|COOKIES: By using this website you agree that we can place Google Analytics Cookies on your device for performance monitoring.|
Spinoza on law and sovereignty
If you have a question about this talk, please contact Lauren Kassell.
There’s a moment in the history of early modern philosophy when the idea that humans are subject to the commands of God is challenged and rejected. Can we locate it? Perhaps the earliest philosopher who wholeheartedly gives up this orthodox view is Benedict Spinoza. In this paper I examine Spinoza’s wide-ranging argument for his claim that all laws, in the sense of commands, are made and imposed by human beings rather than by the deity. I show how he defends this conclusion by embedding it in his wider metaphysics and politics. I go on to examine some consequences of this move, concentrating on the instabilities it produces in Spinoza’s distinction between reason and imagination.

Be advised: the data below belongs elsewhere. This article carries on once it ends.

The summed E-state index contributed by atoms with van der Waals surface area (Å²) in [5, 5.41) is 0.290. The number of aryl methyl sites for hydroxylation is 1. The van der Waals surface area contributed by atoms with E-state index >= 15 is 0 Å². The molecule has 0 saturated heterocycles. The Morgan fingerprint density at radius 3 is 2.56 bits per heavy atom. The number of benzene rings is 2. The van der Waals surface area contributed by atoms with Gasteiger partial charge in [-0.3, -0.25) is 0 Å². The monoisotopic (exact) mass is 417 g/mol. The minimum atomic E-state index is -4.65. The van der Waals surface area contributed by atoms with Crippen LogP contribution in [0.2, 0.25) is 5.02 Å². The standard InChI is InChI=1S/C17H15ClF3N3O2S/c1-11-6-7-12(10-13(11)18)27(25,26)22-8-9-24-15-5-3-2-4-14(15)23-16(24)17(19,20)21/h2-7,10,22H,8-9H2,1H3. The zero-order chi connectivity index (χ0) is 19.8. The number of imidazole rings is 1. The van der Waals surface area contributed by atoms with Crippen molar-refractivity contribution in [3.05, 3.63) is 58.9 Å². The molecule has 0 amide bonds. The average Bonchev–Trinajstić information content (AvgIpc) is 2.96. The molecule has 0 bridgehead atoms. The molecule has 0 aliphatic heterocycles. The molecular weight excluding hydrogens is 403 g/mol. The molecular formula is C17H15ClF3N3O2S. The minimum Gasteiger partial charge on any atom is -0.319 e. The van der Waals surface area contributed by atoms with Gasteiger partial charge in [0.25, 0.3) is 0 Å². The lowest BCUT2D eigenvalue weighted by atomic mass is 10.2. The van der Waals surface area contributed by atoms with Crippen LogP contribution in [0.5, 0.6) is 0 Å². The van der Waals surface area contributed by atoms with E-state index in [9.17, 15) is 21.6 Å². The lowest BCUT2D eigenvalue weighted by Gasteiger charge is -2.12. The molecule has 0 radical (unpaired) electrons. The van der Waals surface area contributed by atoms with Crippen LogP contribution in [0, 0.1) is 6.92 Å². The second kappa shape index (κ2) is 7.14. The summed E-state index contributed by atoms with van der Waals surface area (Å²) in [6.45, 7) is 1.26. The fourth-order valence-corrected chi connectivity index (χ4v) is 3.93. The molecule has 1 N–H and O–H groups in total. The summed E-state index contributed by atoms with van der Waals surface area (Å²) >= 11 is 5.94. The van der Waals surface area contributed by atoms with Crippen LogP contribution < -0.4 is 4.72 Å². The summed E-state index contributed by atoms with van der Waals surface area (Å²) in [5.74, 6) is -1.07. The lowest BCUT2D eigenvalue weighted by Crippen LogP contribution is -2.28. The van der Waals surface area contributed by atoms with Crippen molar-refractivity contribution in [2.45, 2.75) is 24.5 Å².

This talk is part of the Departmental Seminars in History and Philosophy of Science series.
This talk is included in these lists:
Note that ex-directory lists are not shown.
Other listsRCEAL occasional seminars Engineering Without Borders Cambridge Commercialisation Seminar Series
Other talksLunchtime Talk: Helen's Bedroom Lies, Damn'd lies and statistics: why it is (almost) impossible to communicate risk ethically How does recent linguistic experience result in a retuning of lexical-semantic representations? Producing Smart Pareto Sets for Multi-Objective Topology Optimisation Problems De-identified electronic mental health records for research and recruitment Wonderwalls: Ovid’s Metamorphoses in art